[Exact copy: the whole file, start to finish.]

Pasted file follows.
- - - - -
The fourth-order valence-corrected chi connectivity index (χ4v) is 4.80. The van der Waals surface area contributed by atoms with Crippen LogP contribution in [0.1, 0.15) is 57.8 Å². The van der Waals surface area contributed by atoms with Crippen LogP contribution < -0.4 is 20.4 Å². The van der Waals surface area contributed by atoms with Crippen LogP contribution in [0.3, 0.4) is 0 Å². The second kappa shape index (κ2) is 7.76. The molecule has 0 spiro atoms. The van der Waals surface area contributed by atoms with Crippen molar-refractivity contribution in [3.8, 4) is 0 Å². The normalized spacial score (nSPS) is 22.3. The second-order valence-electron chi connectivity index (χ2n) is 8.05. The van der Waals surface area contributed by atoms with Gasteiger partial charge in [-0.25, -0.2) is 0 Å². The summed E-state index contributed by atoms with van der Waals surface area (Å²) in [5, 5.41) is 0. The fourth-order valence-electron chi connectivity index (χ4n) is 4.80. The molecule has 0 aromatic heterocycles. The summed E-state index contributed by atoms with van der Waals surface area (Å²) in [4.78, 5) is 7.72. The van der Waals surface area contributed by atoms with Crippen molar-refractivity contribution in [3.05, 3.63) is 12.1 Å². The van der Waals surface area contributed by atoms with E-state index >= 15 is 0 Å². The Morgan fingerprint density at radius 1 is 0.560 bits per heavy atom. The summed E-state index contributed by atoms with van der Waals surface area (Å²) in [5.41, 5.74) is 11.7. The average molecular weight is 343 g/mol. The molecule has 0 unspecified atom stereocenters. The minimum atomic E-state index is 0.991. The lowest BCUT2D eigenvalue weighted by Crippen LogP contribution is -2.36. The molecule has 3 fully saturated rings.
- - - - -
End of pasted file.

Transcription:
The fourth-order valence-corrected chi connectivity index (χ4v) is 4.80. The van der Waals surface area contributed by atoms with Crippen LogP contribution in [0.1, 0.15) is 57.8 Å². The van der Waals surface area contributed by atoms with Crippen LogP contribution < -0.4 is 20.4 Å². The van der Waals surface area contributed by atoms with Crippen LogP contribution in [0.3, 0.4) is 0 Å². The second kappa shape index (κ2) is 7.76. The molecule has 0 spiro atoms. The van der Waals surface area contributed by atoms with Crippen molar-refractivity contribution in [3.8, 4) is 0 Å². The normalized spacial score (nSPS) is 22.3. The second-order valence-electron chi connectivity index (χ2n) is 8.05. The van der Waals surface area contributed by atoms with Gasteiger partial charge in [-0.25, -0.2) is 0 Å². The summed E-state index contributed by atoms with van der Waals surface area (Å²) in [5, 5.41) is 0. The fourth-order valence-electron chi connectivity index (χ4n) is 4.80. The molecule has 0 aromatic heterocycles. The summed E-state index contributed by atoms with van der Waals surface area (Å²) in [4.78, 5) is 7.72. The van der Waals surface area contributed by atoms with Crippen molar-refractivity contribution in [3.05, 3.63) is 12.1 Å². The van der Waals surface area contributed by atoms with E-state index >= 15 is 0 Å². The Morgan fingerprint density at radius 1 is 0.560 bits per heavy atom. The summed E-state index contributed by atoms with van der Waals surface area (Å²) in [5.41, 5.74) is 11.7. The average molecular weight is 343 g/mol. The molecule has 0 unspecified atom stereocenters. The minimum atomic E-state index is 0.991. The lowest BCUT2D eigenvalue weighted by Crippen LogP contribution is -2.36. The molecule has 3 fully saturated rings.